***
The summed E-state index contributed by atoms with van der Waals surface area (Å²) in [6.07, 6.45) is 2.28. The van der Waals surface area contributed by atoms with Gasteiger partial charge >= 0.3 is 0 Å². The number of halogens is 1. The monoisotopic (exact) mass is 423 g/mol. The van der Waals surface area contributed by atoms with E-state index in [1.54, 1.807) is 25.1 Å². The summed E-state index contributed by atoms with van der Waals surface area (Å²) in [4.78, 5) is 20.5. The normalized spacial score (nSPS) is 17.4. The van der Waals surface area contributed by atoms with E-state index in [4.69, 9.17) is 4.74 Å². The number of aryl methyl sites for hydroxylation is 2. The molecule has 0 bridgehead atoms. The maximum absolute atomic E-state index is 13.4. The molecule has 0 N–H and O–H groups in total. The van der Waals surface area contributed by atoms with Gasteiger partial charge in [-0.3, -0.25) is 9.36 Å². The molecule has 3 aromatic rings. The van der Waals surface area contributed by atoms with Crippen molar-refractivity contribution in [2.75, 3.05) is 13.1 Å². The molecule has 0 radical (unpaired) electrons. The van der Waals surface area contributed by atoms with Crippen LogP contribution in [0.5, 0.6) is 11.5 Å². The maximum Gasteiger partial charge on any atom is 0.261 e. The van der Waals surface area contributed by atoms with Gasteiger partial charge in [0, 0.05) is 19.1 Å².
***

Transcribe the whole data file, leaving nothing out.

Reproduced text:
The summed E-state index contributed by atoms with van der Waals surface area (Å²) in [6.07, 6.45) is 2.28. The van der Waals surface area contributed by atoms with Gasteiger partial charge >= 0.3 is 0 Å². The number of halogens is 1. The monoisotopic (exact) mass is 423 g/mol. The van der Waals surface area contributed by atoms with E-state index in [1.54, 1.807) is 25.1 Å². The summed E-state index contributed by atoms with van der Waals surface area (Å²) in [4.78, 5) is 20.5. The normalized spacial score (nSPS) is 17.4. The van der Waals surface area contributed by atoms with E-state index in [4.69, 9.17) is 4.74 Å². The number of aryl methyl sites for hydroxylation is 2. The molecule has 0 bridgehead atoms. The maximum absolute atomic E-state index is 13.4. The molecule has 0 N–H and O–H groups in total. The van der Waals surface area contributed by atoms with Gasteiger partial charge in [-0.3, -0.25) is 9.36 Å². The molecule has 3 aromatic rings. The van der Waals surface area contributed by atoms with Crippen molar-refractivity contribution in [2.75, 3.05) is 13.1 Å². The molecule has 0 radical (unpaired) electrons. The van der Waals surface area contributed by atoms with Crippen LogP contribution in [0.5, 0.6) is 11.5 Å². The maximum Gasteiger partial charge on any atom is 0.261 e. The van der Waals surface area contributed by atoms with Gasteiger partial charge in [0, 0.05) is 19.1 Å².